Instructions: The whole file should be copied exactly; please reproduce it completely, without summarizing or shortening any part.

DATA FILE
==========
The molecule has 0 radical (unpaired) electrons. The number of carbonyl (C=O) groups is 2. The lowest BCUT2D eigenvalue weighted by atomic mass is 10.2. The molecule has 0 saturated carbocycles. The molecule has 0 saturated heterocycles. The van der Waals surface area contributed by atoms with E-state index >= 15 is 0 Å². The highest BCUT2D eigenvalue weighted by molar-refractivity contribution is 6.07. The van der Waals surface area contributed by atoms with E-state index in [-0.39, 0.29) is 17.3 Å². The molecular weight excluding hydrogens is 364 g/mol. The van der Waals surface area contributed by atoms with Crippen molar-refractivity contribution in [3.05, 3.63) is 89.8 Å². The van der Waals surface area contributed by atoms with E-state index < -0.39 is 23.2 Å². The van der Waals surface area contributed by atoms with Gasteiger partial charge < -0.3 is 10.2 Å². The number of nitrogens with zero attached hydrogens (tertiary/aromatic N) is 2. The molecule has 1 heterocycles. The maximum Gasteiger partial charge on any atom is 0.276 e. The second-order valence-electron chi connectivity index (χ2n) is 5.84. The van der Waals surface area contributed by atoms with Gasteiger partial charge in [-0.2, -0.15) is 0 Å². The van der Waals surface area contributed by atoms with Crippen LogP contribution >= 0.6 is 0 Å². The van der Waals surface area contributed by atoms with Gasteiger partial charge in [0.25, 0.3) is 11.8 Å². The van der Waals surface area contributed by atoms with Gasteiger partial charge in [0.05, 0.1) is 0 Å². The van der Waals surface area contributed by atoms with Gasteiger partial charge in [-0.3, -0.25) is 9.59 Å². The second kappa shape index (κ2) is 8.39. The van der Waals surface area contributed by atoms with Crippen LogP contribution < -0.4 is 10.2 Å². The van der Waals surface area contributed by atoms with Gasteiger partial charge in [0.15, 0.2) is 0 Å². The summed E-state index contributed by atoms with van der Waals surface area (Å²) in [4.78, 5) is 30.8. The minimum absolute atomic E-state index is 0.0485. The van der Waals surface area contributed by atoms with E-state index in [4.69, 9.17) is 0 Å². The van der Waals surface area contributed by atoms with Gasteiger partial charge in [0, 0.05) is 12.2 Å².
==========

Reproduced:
The molecule has 0 radical (unpaired) electrons. The number of carbonyl (C=O) groups is 2. The lowest BCUT2D eigenvalue weighted by atomic mass is 10.2. The molecule has 0 saturated carbocycles. The molecule has 0 saturated heterocycles. The van der Waals surface area contributed by atoms with E-state index >= 15 is 0 Å². The highest BCUT2D eigenvalue weighted by molar-refractivity contribution is 6.07. The van der Waals surface area contributed by atoms with E-state index in [-0.39, 0.29) is 17.3 Å². The molecular weight excluding hydrogens is 364 g/mol. The van der Waals surface area contributed by atoms with Crippen molar-refractivity contribution in [3.05, 3.63) is 89.8 Å². The van der Waals surface area contributed by atoms with E-state index < -0.39 is 23.2 Å². The van der Waals surface area contributed by atoms with Gasteiger partial charge < -0.3 is 10.2 Å². The number of nitrogens with zero attached hydrogens (tertiary/aromatic N) is 2. The molecule has 1 heterocycles. The maximum Gasteiger partial charge on any atom is 0.276 e. The second-order valence-electron chi connectivity index (χ2n) is 5.84. The van der Waals surface area contributed by atoms with Gasteiger partial charge in [-0.2, -0.15) is 0 Å². The van der Waals surface area contributed by atoms with Crippen LogP contribution >= 0.6 is 0 Å². The van der Waals surface area contributed by atoms with Gasteiger partial charge in [0.25, 0.3) is 11.8 Å². The van der Waals surface area contributed by atoms with Gasteiger partial charge in [0.05, 0.1) is 0 Å². The van der Waals surface area contributed by atoms with Gasteiger partial charge in [-0.3, -0.25) is 9.59 Å². The second kappa shape index (κ2) is 8.39. The van der Waals surface area contributed by atoms with Crippen LogP contribution < -0.4 is 10.2 Å². The van der Waals surface area contributed by atoms with Gasteiger partial charge in [0.15, 0.2) is 0 Å². The summed E-state index contributed by atoms with van der Waals surface area (Å²) in [4.78, 5) is 30.8. The minimum absolute atomic E-state index is 0.0485. The van der Waals surface area contributed by atoms with E-state index in [4.69, 9.17) is 0 Å². The van der Waals surface area contributed by atoms with Gasteiger partial charge in [0, 0.05) is 12.2 Å².